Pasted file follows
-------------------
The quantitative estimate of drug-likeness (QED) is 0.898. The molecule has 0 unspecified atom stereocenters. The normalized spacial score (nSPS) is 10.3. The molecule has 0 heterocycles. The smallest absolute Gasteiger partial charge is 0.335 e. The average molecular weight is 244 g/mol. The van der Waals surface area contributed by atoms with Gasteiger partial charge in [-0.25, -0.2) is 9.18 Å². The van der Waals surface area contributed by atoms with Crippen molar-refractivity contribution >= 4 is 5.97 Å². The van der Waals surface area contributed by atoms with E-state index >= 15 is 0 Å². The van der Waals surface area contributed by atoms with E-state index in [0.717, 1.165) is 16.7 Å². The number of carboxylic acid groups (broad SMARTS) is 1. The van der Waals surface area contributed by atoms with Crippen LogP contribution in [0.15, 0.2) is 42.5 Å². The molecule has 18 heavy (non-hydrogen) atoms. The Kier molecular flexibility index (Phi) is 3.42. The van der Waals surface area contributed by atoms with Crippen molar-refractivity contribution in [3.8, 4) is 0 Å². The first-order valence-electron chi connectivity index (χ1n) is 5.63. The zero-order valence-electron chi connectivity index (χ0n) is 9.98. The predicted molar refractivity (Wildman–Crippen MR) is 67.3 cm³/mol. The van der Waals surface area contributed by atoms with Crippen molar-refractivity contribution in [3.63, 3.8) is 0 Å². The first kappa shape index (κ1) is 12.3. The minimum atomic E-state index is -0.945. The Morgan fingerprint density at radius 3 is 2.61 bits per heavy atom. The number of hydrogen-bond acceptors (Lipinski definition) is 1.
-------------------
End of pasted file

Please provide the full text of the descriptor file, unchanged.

The quantitative estimate of drug-likeness (QED) is 0.898. The molecule has 0 unspecified atom stereocenters. The normalized spacial score (nSPS) is 10.3. The molecule has 0 heterocycles. The smallest absolute Gasteiger partial charge is 0.335 e. The average molecular weight is 244 g/mol. The van der Waals surface area contributed by atoms with Gasteiger partial charge in [-0.25, -0.2) is 9.18 Å². The van der Waals surface area contributed by atoms with Crippen molar-refractivity contribution >= 4 is 5.97 Å². The van der Waals surface area contributed by atoms with E-state index >= 15 is 0 Å². The van der Waals surface area contributed by atoms with E-state index in [0.717, 1.165) is 16.7 Å². The number of carboxylic acid groups (broad SMARTS) is 1. The van der Waals surface area contributed by atoms with Crippen LogP contribution in [0.15, 0.2) is 42.5 Å². The molecule has 18 heavy (non-hydrogen) atoms. The Kier molecular flexibility index (Phi) is 3.42. The van der Waals surface area contributed by atoms with Crippen molar-refractivity contribution in [3.8, 4) is 0 Å². The first-order valence-electron chi connectivity index (χ1n) is 5.63. The zero-order valence-electron chi connectivity index (χ0n) is 9.98. The predicted molar refractivity (Wildman–Crippen MR) is 67.3 cm³/mol. The van der Waals surface area contributed by atoms with Crippen molar-refractivity contribution in [3.63, 3.8) is 0 Å². The first kappa shape index (κ1) is 12.3. The minimum atomic E-state index is -0.945. The Morgan fingerprint density at radius 3 is 2.61 bits per heavy atom. The number of hydrogen-bond acceptors (Lipinski definition) is 1.